10,000 Hours

The so-called “Ten-Thousand Hour Rule” became popularized after the 2008 publication of Malcolm Gladwell’s Outliers: The Story of Success. By popularized, of course, I mean that the discussion of the relationship between success and 10,000 hours of preparation presented by Gladwell was

simplified and bastardized so that it could be deliberately misapplied when presented to a populace that has been so stupefied that the work could be easily criticized and Gladwell himself vilified and crucified. 

Hey, it’s what we do.

‘Merica – the land where speech is free, and as they say, worth every penny you paid for it.

But why do we do that? What is it about us that makes us feel the need to “further simplify” a concept that a researcher, or writer like Gladwell, has already popularized? And this time, by popularized, I refer to the classic definition, “make (a scientific or academic subject) accessible to the general public by presenting it in an understandable form.

The practice would be easy to dismiss if it were done only by people in sales and marketing, politicians, and entertainers like those fine folks on MSNBC, Fox News, and CNN.

But those of us involved in education, education policy, and educational research are practitioners as well. We take concepts which have already been popularized and base our arguments against them on simplistic interpretations which can only be described as absurd. My best guess is that it’s much easier to “solve” the simplistic problem defined by the absurd premise than the complex problem that actually exists. Note, this practice is quite different from argumentum ad absurdum or reductio ad absurdum, argumentation techniques which generally begin with at least a premise rooted in reality.

Education is rife with examples. I could discuss favorites like “validity and useless tests” or “Title 1, state tests, & school improvement”, really just about anything to do with tests. Instead, in keeping with the spirit of Gladwell’s ten-thousand-hour rule (and the title of this post), I will address one of my pet peeves: Seat Time.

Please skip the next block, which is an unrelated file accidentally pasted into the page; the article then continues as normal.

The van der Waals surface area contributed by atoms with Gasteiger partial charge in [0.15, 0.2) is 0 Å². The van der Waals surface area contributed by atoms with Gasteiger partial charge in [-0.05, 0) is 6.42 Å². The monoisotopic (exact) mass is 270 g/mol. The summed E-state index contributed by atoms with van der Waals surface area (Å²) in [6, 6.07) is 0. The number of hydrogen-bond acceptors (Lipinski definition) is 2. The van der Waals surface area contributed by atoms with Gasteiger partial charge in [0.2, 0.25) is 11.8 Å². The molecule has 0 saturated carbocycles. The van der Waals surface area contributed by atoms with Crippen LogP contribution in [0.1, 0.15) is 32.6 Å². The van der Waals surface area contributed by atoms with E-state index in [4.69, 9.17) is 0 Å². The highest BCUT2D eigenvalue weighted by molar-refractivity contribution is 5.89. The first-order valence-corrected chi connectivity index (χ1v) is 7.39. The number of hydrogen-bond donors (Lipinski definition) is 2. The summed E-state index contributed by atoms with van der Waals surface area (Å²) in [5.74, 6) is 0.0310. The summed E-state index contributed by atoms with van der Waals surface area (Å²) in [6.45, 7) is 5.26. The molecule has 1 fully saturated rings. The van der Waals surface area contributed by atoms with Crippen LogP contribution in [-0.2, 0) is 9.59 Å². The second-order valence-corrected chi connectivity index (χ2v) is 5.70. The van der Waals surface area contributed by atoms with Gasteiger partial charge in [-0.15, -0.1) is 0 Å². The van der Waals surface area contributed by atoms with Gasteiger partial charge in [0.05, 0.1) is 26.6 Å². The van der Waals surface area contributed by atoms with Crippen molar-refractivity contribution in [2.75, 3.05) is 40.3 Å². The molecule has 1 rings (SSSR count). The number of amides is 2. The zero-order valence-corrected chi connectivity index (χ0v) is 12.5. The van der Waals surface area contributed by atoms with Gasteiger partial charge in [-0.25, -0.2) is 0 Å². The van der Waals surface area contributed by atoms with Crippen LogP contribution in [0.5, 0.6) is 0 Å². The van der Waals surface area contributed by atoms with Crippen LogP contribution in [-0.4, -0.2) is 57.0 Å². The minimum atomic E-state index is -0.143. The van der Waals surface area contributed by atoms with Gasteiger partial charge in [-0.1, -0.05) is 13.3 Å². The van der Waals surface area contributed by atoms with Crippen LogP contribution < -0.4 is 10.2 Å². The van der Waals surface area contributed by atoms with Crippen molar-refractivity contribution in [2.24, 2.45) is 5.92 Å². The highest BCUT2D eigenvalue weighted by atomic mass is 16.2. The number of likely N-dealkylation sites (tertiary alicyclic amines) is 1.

It’s a Matter of Time

Somehow, somewhere along the line, time became the enemy – and not in the usual ways (e.g., there’s not enough of it, I’m running out of it, it moves too quickly). The phrase Seat Time, composed of two four-letter words, became a four-letter word, a pejorative.

A brief recap:

  1. Once upon a time, well twice actually, a group of really smart people convened to discuss what kids should learn in public schools to be prepared for postsecondary success.
  2. The knowledge and skills they described were then translated into a set of individual courses, some might call it a curriculum.
  3. A sequence and total number of courses needed to acquire the desired knowledge and skills was determined.
  4. The frequency and duration that those courses should meet for students to have a decent chance at acquiring said desired knowledge and skills was determined and standardized with the assistance of a prominent foundation.
  5. States converted those standards into Regulations for instructional contact minutes.
  6. Student instructional time became a proxy for everything listed above.
  7. The focus of evaluation shifted, as it so often does, to enforcing the time required in the Regulations.

A reasonable person might assume that it is reasonable to assume that something productive was taking place in public school classrooms during those instructional contact minutes (e.g., instruction aligned to state standards leading to student learning). And, I don’t know, maybe set up some external indicators just to be sure.

Other people might conclude, no, the state only requires Seat Time. That’s it. Nothing else. And that’s all schools are providing, a seat for a specified period of time – well, some schools, not my school. That’s not good. Bad State. Bad Schools. Bad Seat Time.

Therefore, we need to replace Seat Time with, hmm let’s see, an agreed upon set of knowledge and skills that kids need to achieve to be prepared for postsecondary success. We’ll organize them into courses – no, not courses – we’ll organize them into competencies and lay out their sequence, no progression. Yeah, that should work.

And we won’t mention time. Nope, never mention time.

Forget time.

A Moment in Time

But we cannot forget time. Teaching and learning take time.

And as it turns out, across grades 1 through 12 students attending public schools in the United States will be asked to rise and shine for approximately 2,000 school days. At around 6 hours per day, we get 12,000 school hours across grades 1-12. Throw in a few hundred hours more for kindergarten to round things off. Take out the time that is not productive and the days students (or teachers) are absent, and we get pretty close to Gladwell’s 10,000 hours.